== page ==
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Haas F1 Team

F1 Team Principal trend emerging after Steiner exit

Following the sacking of Guenther Steiner and the appointment of Ayao Komatsu to the Team Principal role at Haas, it continues an emerging trend that has been occurring in Formula 1.

Komatsu
Analysis
To news overview © XPBimages

With the promotion of Ayao Komatsu to the Team Principal role at the Haas Formula 1 squad, the Kannapolis-based outfit is continuing a recurring trend seen in the sport over the last several years.

Komatsu comes from an engineering background and often, these figures play a key role in the background to ensure the team's success.

While responsible for the car’s performance, they are not necessarily the spokesperson for their team or directly bear the weight of the responsibility to perform at a high level.

Haas has not been operating satisfactorily over the past several seasons as it has found itself finishing the campaign rooted to the bottom of the Constructors’ Championship twice in the last three years.

As a measure to initiate change, Guenther Steiner has been ousted as team boss after a decade of leadership. Rather than look externally, Haas promoted from within and has now tasked Komatsu with spearheading a climb up the pecking order.

Although Steiner comes from an engineering background (albeit not finishing his degree), Komatsu has been central to Haas’ technical operation for the last eight years while it has been present on the F1 grid.

Taking that knowledge to the forefront of the team is vital for the squad and its desire for growth, as team owner Gene Haas explained.

“I think Guenther had more of a human-type approach to everything with people and the way he interacted with people, he was very good at that,” Haas told Formula1.com.

“Ayao is very technical, he looks at things based on statistics – this is what we’re doing bad, where can we do better. It’s a different approach. We really do need something different because we weren’t really doing that well.”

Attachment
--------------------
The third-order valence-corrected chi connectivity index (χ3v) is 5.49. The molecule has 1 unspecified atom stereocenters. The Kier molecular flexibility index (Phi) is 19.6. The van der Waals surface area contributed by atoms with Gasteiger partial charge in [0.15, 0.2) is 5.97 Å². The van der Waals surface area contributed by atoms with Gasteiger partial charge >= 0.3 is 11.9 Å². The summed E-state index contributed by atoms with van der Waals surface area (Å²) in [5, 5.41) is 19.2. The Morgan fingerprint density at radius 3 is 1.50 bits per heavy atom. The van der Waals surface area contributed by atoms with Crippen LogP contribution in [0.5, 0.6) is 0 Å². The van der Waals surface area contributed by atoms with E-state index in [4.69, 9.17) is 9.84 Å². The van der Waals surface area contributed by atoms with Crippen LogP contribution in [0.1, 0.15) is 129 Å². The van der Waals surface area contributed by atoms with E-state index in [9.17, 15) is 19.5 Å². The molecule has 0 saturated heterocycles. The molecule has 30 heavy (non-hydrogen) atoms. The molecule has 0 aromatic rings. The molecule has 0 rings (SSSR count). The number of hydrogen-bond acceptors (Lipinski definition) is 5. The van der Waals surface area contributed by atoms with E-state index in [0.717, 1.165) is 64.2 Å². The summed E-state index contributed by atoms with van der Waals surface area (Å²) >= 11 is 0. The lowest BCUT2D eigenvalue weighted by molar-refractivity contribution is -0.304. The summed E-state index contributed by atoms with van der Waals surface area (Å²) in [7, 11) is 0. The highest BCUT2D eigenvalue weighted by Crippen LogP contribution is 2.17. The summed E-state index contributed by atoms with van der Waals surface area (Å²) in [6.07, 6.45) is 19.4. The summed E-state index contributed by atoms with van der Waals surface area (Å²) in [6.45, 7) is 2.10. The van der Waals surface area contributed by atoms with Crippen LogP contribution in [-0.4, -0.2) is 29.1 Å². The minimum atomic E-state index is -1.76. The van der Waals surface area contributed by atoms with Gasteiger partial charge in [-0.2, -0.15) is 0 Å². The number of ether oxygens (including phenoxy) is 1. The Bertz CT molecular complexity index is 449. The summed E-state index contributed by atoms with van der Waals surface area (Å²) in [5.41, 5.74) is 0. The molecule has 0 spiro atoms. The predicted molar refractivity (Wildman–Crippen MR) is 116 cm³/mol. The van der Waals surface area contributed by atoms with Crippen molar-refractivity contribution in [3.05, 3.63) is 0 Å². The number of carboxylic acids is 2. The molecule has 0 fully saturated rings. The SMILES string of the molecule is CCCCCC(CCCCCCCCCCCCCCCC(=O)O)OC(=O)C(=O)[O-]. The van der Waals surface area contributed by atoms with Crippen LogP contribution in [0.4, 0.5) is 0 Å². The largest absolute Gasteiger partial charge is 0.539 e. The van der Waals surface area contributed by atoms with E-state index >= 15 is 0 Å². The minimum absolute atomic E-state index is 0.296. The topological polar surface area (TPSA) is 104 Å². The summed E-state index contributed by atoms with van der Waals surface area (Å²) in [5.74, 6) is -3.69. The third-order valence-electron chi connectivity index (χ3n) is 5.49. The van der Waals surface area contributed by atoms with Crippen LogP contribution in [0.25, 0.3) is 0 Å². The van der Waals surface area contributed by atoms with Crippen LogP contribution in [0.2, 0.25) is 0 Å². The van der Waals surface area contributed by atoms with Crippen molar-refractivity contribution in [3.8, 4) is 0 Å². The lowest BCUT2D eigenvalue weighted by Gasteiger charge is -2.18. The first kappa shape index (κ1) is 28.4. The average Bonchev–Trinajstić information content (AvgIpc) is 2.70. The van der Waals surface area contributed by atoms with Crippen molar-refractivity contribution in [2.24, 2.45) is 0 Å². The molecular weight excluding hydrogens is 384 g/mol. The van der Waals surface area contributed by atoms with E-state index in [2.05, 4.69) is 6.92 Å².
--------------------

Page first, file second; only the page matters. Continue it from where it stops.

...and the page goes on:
The continuing trend

Toto Wolff and Christian Horner, who are perhaps F1’s most well-known current team bosses in their roles at Mercedes and Red Bull respectively, do not come from engineering backgrounds.

Wolff is strictly a businessman while also a former racer, while Horner tried his hand in racing before switching focus to team management.

The duo are long embedded in their respective teams and have overseen monumental success across the last 15 years.

However many of the team leaders, particularly those who have been hired more recently, come directly from an engineering upbringing.

After its first campaign running under the guise of Aston Martin, the Silverstone-based squad hired Mike Krack from BMW to run the team, a decision that seems to have worked out admirably following its leap up the pecking order in 2023.

Similarly, McLaren’s promotion of Andrea Stella to the Team Principal role from his position as Racing Director coincided with a strong season of development for the Woking-based outfit that saw it rise from back-of-the-grid competition to consistent podium-scoring form.

Last year was also the debut season for James Vowles in a Team Principal role after the Briton departed Mercedes for the opportunity. While Vowles has stated that this season will be a true test of his input due to his late arrival in the construction of last year’s car, Williams’ mindset is clear - a technical behemoth to look after the revamp of the former World Champions.

Even AlphaTauri, Red Bull’s sister team, is looking to the expertise of Laurent Mekies this year following the retirement of Franz Tost at the end of last season.

			© XPBimages
	© XPBimages

What next for Haas?

It will be a very different Haas team that is fielded when the season gets underway at the beginning of March.

The Team Principal embodies the personality of the team, aside from the drivers, as they are the personnel who face the most media attention throughout the campaign.

Perhaps it says quite a lot that Steiner is known more for his viral clips of swearing than anything the team has produced on the track.

It’s true that Steiner can be credited for placing the limelight on the Haas team through his comedic values amid a period in which results have failed to see it become engaged in competitive conversations.

Changing the team leader means implementing alterations that will trickle down through the organisation. A new way of thinking, a new way of operating and a new way of working.

The end result must be a lift from the difficult position Haas currently finds itself in at the bottom of the championship. And for a first-time Team Principal in Komatsu, a tall task lies ahead of him to overcome such a challenge.

But by pairing the Japanese engineer’s extensive technical knowledge with his experience in the team, Haas hopes its homegrown architect will soon reap rewards.

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